In Victorian era London, the accomplished Dr Hichcock (Robert Flemyng) excels in his profession where he is developing new medicine and surgical procedures, but he has a dark side – and it is a very dark side - for Dr Hichcock enjoys practicing necrophilia.
At home in his large mansion he creeps down stairs at night and enters a locked room. There, his beautiful wife lies waiting looking weak and frail. He kisses and caresses her body and then injects her with a serum. She reacts badly to it and convulses and dies. Heart-broken, Dr Hichcock leaves his long standing career at the hospital and movies away from London, leaving his house in the hands of his maid.
Ten years pass and Dr Hichcock arrives back in London and returns to his new home. The ten years have been kind to him and he has with him a new wife - the beautiful Cynthia (Barbara Steele). Dr Hichcock returns to his job at the hospital and now you would think everything would be fine again, but that is not so.
Strange things are afoot in the house and Cynthia fears that the ghost of his previous wife walks its corridors. To make matters worse she can not escape her presence because the previous wife's pictures adorn the walls and her pet black cat is never far away, and on top of that, Dr Hichcock has begun to change for the worse.
Cynthia befriends her husband’s colleague, the young Dr. Kurt Lowe (Silvano Tranquilli), and tells him of her concerns. He, too, has noticed a change in Dr Hichcock which is exasperated by Dr Hichcock regularly being caught in the mortuary acting suspiciously with the bodies of newly deceased beautiful girls.
Cynthia’s health begins to deteriorate, and Dr Hichcock attributes it to stress and so prescribes her medication. After she has taken it she ends up in a drugged state and isn’t able to distinguish between reality and hallucinations. At one point she finds herself strapped into a cot with Dr Hichcock approaching from out of the darkness with his face horribly deformed.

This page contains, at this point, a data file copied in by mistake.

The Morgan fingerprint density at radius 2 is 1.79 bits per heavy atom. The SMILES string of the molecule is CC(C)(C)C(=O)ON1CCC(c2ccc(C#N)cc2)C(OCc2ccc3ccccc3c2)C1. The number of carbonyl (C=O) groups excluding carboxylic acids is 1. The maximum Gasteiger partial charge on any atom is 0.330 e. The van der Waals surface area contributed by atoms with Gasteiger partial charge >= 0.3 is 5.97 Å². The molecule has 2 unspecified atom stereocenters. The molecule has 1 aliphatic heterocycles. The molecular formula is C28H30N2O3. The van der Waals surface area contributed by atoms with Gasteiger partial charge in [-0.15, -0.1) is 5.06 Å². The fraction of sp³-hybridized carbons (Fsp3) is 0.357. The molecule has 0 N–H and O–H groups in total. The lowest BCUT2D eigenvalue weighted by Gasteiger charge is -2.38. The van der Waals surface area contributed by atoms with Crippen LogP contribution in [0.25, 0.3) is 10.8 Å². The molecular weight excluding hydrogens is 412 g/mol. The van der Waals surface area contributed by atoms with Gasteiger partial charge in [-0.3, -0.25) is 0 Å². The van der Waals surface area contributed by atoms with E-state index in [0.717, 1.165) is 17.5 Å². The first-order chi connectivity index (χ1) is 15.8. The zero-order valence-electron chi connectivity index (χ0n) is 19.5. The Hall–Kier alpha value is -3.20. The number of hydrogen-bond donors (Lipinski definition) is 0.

Suspecting that her problems are maybe not stress related, but caused by the medication, Cynthia pretends to drink the medication, but instead hides the liquid and is able to pass it on to Dr Lowe, who takes it to the hospital for tests. The test results show that the dosage was more than enough to kill Cynthia. Soon it becomes a race for time for Dr Lowe to save Cynthia’s life as she is taken captive by the mad doctor who is threatening to cut her throat. All the while, the ghost of the dead wife continues to appear.
This is a really good Italin horror movie and is beautifully produced with great camera work. As with many Italian horror movies of this type, it is steeped in atmosphere with dark catacombs leading to crypts full of old dusty coffins.
Barbara Steele is absolutely stunning in this movie and this is one of her best performances. British actor, Robert Flemyng, is excellent as the Dr Hitchock as he successfully presents the air of professionalism to his colleagues in the medical profession while secretly lusting over the corpse of a beautiful young girl.
Director Riccardo Freda has been called a director "who brings some style to exploitation pictures" and he was one of the originators of horror fantasy in Italian cinema beginning with his Lust of the Vampire (1956). This led to a renaissance in Italian horror films which has resulted in them having the cult following that they have today
Riccardo Freda would also dabble in other genres such as peplum, espionage and even a spaghetti western.